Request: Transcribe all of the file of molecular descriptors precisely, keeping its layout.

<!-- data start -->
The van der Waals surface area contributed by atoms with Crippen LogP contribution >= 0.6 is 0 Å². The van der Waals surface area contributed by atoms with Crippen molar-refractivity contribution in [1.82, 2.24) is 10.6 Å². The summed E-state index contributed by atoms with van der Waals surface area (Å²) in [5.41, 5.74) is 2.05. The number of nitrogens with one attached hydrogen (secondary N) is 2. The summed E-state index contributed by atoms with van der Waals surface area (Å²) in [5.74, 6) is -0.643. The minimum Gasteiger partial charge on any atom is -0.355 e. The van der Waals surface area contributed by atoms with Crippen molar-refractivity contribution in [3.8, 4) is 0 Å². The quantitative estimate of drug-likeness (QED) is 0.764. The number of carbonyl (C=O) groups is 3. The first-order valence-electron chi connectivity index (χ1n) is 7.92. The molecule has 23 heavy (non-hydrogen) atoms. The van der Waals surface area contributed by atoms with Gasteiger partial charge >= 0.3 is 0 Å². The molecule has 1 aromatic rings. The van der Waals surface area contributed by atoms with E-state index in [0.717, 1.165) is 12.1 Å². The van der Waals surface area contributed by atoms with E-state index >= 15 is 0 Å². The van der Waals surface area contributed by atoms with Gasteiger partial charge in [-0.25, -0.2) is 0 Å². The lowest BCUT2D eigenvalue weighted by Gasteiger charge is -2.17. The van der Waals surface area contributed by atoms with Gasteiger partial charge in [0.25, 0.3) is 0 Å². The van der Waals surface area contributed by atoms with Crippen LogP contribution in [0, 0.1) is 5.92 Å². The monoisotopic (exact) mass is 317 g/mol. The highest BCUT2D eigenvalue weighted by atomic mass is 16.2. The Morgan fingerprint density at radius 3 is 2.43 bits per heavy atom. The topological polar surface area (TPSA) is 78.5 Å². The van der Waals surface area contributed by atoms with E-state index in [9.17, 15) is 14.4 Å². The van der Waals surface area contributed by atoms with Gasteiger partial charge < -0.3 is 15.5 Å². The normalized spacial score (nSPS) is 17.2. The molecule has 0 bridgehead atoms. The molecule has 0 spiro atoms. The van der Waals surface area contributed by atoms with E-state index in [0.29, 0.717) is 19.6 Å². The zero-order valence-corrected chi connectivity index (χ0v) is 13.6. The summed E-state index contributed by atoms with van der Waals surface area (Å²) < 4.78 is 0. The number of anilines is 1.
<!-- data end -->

The van der Waals surface area contributed by atoms with Crippen LogP contribution >= 0.6 is 0 Å². The van der Waals surface area contributed by atoms with Crippen molar-refractivity contribution in [1.82, 2.24) is 10.6 Å². The summed E-state index contributed by atoms with van der Waals surface area (Å²) in [5.41, 5.74) is 2.05. The number of nitrogens with one attached hydrogen (secondary N) is 2. The summed E-state index contributed by atoms with van der Waals surface area (Å²) in [5.74, 6) is -0.643. The minimum Gasteiger partial charge on any atom is -0.355 e. The van der Waals surface area contributed by atoms with Crippen molar-refractivity contribution in [3.8, 4) is 0 Å². The quantitative estimate of drug-likeness (QED) is 0.764. The number of carbonyl (C=O) groups is 3. The first-order valence-electron chi connectivity index (χ1n) is 7.92. The molecule has 23 heavy (non-hydrogen) atoms. The van der Waals surface area contributed by atoms with Gasteiger partial charge >= 0.3 is 0 Å². The molecule has 1 aromatic rings. The van der Waals surface area contributed by atoms with E-state index in [0.717, 1.165) is 12.1 Å². The van der Waals surface area contributed by atoms with E-state index >= 15 is 0 Å². The van der Waals surface area contributed by atoms with Gasteiger partial charge in [-0.25, -0.2) is 0 Å². The lowest BCUT2D eigenvalue weighted by Gasteiger charge is -2.17. The van der Waals surface area contributed by atoms with Gasteiger partial charge in [0.25, 0.3) is 0 Å². The van der Waals surface area contributed by atoms with Crippen LogP contribution in [0, 0.1) is 5.92 Å². The monoisotopic (exact) mass is 317 g/mol. The highest BCUT2D eigenvalue weighted by atomic mass is 16.2. The Morgan fingerprint density at radius 3 is 2.43 bits per heavy atom. The topological polar surface area (TPSA) is 78.5 Å². The van der Waals surface area contributed by atoms with E-state index in [9.17, 15) is 14.4 Å². The van der Waals surface area contributed by atoms with Gasteiger partial charge < -0.3 is 15.5 Å². The normalized spacial score (nSPS) is 17.2. The molecule has 0 bridgehead atoms. The molecule has 0 spiro atoms. The van der Waals surface area contributed by atoms with E-state index in [0.29, 0.717) is 19.6 Å². The zero-order valence-corrected chi connectivity index (χ0v) is 13.6. The summed E-state index contributed by atoms with van der Waals surface area (Å²) < 4.78 is 0. The number of anilines is 1.